The striped pattern made for an easy repair. I took a straightedge and sharp razor blade and trimmed along the striped design, creating a long skinny patch. See fourth photo. You can also see the strip pasted and booked (folded pasted-side-to-pasted-side).

Once that sat and relaxed for a few minutes, I took it to the wall and appliquéd it over the damaged area, going the full height.

There was a very slight color difference between the paper that had been on the wall for 20 years and the paper that had been in a dark closet. Had I placed the white area of the patch next to the white area on the existing paper on the wall, the color difference would have been noticeable. But trimming along the blue stripe gave the eye a logical stopping point, and so the color difference is not detectable.

In the finished photo, you would never guess there had been anything amiss with this wall.

I used this same technique to patch over the bug-bite holes in yesterday’s post.

And another good reminder that it’s always best to order a little extra wallpaper, in case of the need for repairs later. Store the paper in a climate-controlled space … not the garage or attic.

The wallpaper is by Schumacher, and appeared to be an old-school pulp paper material.

Arts & Crafts Authenticity in a 1908 Heights Home

July 16, 2020


This home in the Woodland Heights neighborhood of Houston dates back to the very early 20th Century, back when the Arts & Crafts movement was in full force. The style emphasized nature, earthy colors, blocky features, and stylized designs.

I like this look a lot, so it was really fun to work with the wallpaper and help bring their living room to their vision. They have the period furniture to go with it.

The wallpaper is by Bradbury & Bradbury, a California company that makes wallpaper in vintage and antique designs – Victorian, William Morris, Art Nouveau, Arts & Crafts, Oriental, Atomic Age, ’20’s, and more.

Their paper is a little tricky to work with. First, there is an unprinted selvedge edge that has to be trimmed off with a 6′ straightedge and razor blade (search here for other posts showing that process).

The manufacturer calls for clay-based paste, which I hate, for various reasons. But to comply with their specs, I bought a $50, 50lb, 5-gallon bucket of it – and used only about 1/2 gallon. Clay is a low-moisture paste, which helps with this material.

When wet with paste, the heavy inks on this paper absorb moisture differently from the paper backing, and the result is “waffling” or “quilting” – which is when you get wrinkles inside the unprinted areas (do a search here for more posts on this issue). To prevent this, it helps to lightly dampen the surface of the paper with a sponge and clean water. This helps even out the moisture ratio. I found that this pattern also fared better with a little water sponged lightly onto the back, as well.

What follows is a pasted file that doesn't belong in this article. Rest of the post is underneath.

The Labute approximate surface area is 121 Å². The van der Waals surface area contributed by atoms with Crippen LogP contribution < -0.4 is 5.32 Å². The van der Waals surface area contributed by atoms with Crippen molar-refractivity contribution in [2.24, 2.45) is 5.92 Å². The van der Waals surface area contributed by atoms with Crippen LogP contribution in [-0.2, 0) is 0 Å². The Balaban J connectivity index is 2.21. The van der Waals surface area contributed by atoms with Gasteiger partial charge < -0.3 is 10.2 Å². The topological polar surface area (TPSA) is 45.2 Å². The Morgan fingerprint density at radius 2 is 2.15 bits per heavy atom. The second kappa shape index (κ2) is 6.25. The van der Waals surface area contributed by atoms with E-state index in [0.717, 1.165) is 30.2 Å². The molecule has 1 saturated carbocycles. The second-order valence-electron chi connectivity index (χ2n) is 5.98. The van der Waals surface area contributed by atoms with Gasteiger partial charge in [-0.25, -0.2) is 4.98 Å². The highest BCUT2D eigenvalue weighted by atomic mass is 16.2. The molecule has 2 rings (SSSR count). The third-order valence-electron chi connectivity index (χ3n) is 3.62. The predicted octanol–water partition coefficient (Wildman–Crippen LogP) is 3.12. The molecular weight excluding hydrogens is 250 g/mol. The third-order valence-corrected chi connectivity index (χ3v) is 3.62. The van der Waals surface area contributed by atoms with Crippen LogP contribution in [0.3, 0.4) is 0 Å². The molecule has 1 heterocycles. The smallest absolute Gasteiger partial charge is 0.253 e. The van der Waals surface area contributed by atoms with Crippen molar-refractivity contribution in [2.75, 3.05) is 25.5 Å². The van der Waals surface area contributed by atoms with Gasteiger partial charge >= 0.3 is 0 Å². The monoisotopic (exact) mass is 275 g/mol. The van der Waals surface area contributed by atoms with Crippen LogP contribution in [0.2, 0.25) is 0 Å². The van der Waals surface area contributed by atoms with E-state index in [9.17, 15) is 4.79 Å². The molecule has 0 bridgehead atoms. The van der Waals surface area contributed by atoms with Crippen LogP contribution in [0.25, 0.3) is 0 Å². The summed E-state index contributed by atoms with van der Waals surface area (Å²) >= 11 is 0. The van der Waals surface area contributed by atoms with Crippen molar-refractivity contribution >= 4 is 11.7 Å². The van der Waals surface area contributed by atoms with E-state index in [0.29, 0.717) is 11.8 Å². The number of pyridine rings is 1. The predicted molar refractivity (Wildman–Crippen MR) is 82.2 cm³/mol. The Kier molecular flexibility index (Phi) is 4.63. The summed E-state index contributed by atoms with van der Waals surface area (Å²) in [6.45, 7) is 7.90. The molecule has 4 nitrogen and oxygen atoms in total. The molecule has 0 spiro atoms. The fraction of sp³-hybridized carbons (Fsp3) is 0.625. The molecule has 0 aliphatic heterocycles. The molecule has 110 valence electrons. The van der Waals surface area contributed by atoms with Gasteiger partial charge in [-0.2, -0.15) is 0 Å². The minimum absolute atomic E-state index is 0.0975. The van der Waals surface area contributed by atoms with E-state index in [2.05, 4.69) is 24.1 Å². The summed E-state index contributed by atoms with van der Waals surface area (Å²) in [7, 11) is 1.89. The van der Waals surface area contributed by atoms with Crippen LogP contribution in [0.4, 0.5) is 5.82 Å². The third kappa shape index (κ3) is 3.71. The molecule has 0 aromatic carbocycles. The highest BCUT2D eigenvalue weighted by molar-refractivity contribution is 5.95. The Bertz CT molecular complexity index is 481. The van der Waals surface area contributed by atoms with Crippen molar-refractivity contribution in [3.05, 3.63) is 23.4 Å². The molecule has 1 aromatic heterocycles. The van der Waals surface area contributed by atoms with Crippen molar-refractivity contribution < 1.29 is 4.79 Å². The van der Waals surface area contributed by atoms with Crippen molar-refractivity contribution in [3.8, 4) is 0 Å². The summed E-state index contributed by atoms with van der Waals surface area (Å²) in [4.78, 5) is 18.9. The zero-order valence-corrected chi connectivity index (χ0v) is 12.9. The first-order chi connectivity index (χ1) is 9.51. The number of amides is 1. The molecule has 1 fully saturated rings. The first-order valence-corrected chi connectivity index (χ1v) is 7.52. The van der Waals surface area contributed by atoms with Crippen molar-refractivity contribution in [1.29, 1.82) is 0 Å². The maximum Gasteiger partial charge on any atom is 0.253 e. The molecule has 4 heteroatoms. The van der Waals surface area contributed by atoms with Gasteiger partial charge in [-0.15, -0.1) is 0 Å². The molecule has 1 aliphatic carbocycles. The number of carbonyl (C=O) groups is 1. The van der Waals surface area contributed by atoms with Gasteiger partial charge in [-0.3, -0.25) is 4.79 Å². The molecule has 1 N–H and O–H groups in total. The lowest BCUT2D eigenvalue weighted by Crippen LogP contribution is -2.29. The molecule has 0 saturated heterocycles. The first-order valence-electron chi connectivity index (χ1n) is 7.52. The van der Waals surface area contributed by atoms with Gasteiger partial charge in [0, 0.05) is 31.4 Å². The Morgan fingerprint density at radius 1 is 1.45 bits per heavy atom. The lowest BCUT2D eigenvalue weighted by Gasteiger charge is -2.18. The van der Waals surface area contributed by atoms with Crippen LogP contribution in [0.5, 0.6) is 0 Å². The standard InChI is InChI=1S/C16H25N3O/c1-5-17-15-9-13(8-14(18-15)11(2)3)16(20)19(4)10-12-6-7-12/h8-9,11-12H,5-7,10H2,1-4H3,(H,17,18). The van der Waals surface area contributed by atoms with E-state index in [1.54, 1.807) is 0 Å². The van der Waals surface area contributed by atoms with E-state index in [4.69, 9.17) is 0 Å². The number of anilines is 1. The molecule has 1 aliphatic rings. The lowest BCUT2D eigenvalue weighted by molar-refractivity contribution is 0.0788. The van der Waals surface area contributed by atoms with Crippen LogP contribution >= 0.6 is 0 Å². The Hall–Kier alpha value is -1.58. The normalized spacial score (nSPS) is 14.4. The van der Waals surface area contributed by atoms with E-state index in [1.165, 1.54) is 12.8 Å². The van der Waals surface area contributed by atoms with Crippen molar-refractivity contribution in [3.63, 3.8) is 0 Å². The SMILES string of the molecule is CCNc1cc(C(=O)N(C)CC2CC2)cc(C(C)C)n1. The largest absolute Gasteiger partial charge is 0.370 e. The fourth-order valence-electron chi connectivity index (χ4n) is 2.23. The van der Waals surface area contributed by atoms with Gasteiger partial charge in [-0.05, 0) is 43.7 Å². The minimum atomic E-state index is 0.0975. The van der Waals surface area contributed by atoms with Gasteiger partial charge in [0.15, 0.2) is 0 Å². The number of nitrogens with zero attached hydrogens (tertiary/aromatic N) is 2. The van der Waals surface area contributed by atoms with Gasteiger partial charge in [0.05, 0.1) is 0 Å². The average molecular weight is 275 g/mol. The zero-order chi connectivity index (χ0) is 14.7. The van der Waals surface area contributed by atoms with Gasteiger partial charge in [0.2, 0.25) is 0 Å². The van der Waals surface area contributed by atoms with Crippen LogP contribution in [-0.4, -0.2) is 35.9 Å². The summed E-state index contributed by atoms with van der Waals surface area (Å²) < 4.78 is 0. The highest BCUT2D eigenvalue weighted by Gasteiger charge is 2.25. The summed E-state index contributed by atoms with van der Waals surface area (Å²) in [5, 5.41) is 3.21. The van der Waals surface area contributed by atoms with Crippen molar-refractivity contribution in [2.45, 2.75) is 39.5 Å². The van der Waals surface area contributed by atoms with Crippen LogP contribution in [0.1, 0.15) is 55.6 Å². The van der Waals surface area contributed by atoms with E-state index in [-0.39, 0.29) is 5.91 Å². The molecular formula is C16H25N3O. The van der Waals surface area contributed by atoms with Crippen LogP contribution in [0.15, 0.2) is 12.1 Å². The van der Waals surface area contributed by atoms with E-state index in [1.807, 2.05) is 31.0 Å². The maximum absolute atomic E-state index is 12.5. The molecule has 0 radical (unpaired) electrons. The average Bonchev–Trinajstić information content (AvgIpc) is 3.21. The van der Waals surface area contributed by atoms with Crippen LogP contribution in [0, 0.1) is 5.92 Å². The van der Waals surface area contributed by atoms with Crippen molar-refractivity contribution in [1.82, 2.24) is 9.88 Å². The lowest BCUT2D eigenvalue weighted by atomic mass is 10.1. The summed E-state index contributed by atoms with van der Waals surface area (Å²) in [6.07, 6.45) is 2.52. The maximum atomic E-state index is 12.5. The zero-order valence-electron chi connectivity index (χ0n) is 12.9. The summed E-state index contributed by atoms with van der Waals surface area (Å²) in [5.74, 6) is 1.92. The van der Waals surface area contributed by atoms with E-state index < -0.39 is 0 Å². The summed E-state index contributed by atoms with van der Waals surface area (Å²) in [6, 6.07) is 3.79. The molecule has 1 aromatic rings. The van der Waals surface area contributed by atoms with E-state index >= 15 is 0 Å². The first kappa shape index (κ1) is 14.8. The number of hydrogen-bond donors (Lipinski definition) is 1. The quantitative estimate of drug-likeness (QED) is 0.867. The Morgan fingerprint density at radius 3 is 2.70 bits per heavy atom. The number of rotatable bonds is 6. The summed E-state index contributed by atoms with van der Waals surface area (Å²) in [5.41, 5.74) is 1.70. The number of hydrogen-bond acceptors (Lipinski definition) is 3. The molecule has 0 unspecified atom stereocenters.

To handle the 20′ long horizontal strips, after pasting, I folded the strips accordion-style. I also added blue plastic tape to the bottom edge, to prevent paste from getting onto the painted woodwork, which would eliminate the need to wipe it off during installation. Then all went into a plastic trash bag to “book” for a few minutes.

I set up two ladders, so I could step between them as I unfolded the accordion pleats, and I also used push pins to hold the booked strip up while I got down and moved the ladders.

The paper adhered nicely to the wall without curling at the edges. There were a few wrinkles in the inked areas, but these disappeared as the paper dried.

A wide decorative border like this, especially dating to this era, is called a “frieze.”

What’s really cool is that the homeowner (a former contractor), added the block wood molding because he wanted to unite the heights of the door molding with that of the windows (both just barely visible in the photos). That was way before they thought of adding a wallpaper border. Once they discovered Bradbury and started hunting for a wallpaper, turns out that the height of the space between the two moldings was exactly the height of the wallpaper frieze.

Even more amazing is that the paint colors were chosen before they went searching for wallpaper – but are magically perfectly harmonious with the colors in the frieze.

This wallpaper pattern is called “Birchwood Frieze,” by Bradbury & Bradbury. They have lots more gorgeous stuff on their website.

Warping Wallpaper – Grasscloth

June 17, 2020